Real nappies

Photo Credit
When my son was small we used real nappies. We couldn't afford the fancy ones (birth to potty kit £400? You have to be kidding) so we made do with the 99p terry nappies that our parents used and some plastic-y type covers I got from freecycle.

In fact my frugal-ness concerning his nappies inspired this conversation to appear under a photo of my son on facebook:

Christine: [in response to the accusation it looks like her daughter is about to hit him] it's because of his pants... Aaron looks like he is trying to tell him something... 'Err... excuse me, but  your pants are ridiculously low, you rude boy..
Me: You're just jealous.
Richard: Yeah, those pants are ridiculous. You look like you just wrapped him in a tea towel.
Me: Yeah? Well you'll be glad one day, when your babies can all breathe and have a planet to  live on because Will was thoughtful enough to reuse his diapers...
Richard:  Is he using the same nappy without cleaning it? Because that would explain it's size...
photo credit

Well, things have come a looong way since back then, and it turns out you can now buy shaped nappies and liners really cheaply on ebay, in fact the entire set that my daughter currently uses (and we have more than we need) set me back less than £30. We'd spend more than that on disposables in a month! Not only that, but they come in totally cute patterns too.

It's saving us a fortune, but you should be aware that we don't pay any bills where we live. If you are going to switch to real nappies you might want to factor in the cost of running your washing machine and extra time everyday. We also have a HUGE boiler room that I hang them in to dry overnight, as the bamboo would take several days on a line in most British weather. Also, for that reason (water, electricity, washing soap, tumble dryer etc...) I'm not sure how eco friendly they actually are. I'll leave that to you to decide.

BUT, we do use them, and here is why:
Doesn't everything on this blog eventually seem to come down to the same thing? I know you must be getting bored of it by now, but bear with me. Cutting out toxins in our lives is a major part of our healing, along with the diet, and disposable diapers are pretty toxic.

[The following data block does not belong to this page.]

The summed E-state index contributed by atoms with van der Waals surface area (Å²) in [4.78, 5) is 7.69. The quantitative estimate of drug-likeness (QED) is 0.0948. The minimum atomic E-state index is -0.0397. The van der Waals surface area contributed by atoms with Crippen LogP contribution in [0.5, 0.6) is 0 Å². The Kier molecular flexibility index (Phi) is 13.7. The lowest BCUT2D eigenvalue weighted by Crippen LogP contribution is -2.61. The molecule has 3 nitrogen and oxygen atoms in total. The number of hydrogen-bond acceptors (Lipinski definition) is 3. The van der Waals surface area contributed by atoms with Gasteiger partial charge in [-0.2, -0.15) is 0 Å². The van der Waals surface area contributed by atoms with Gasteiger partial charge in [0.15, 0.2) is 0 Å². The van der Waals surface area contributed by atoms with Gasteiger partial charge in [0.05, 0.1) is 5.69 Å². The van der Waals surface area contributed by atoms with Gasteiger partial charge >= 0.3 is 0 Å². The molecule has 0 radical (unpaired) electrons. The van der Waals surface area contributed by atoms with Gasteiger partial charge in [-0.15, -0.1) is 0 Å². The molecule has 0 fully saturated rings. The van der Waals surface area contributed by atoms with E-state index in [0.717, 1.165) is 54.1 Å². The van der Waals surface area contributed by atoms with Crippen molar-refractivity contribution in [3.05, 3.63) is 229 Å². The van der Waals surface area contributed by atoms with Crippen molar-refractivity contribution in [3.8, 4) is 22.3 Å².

Have you ever noticed little jelly crystals on your babies bottom after you've left them in a diaper a wee bit too long? Maybe overnight? (In fact, now I think on it they look a lot like my water kefir babies...) Those crystals are a substance called PolyAcrylic Acid. This is a substance which absorbs liquid (useful in a diaper, right?) but you should also know that it was banned from use in tampons in 1985 due to links with toxic shock syndrome. In fact, employees of factories where polyacrylic acid is used are found to suffer organ damage, fatigue and extreme weight loss. It also draws moisture away from the babies skin and contributes to nappy rash and bleeding of the perenium and scrotum. In fact, 54% of one month old babies using disposable diapers have nappy rash according to the Journal of Pediatrics and 16% have 'severe' rashes. Procter & Gamble also did a study and found that the risk of nappy rash increased from just 7.1% to 61% if you use disposable diapers.

TBT or Tribulytin is also found in several brands of disposable diaper and has been linked with immune system damage and hormonal problems, including male sterility.  They also contain dioxin, which is a by product of the bleach used in disposable diapers is carcinogenic and known to cause birth defects, skin disease and liver damage.

As with most things on this blog, this is a journey for us. We don't do it perfectly. I send Lila to kids work at church in a disposable diaper (I don't think it's fair to the teenage helpers to have to deal with real nappies), but she wears bamboo most of the time. In all honesty I'm hoping that we will be all potty trained and moving on from this whole season of our lives fairly shortly!

When we do, if anybody wants some gorgeous bamboo nappies, drop me an email and I'll post them your way.

Little by little we are removing the toxic substances from our lives, not completely, but better than we were. My best advice is this -  if you you can't everything, don't let it stop you doing something.


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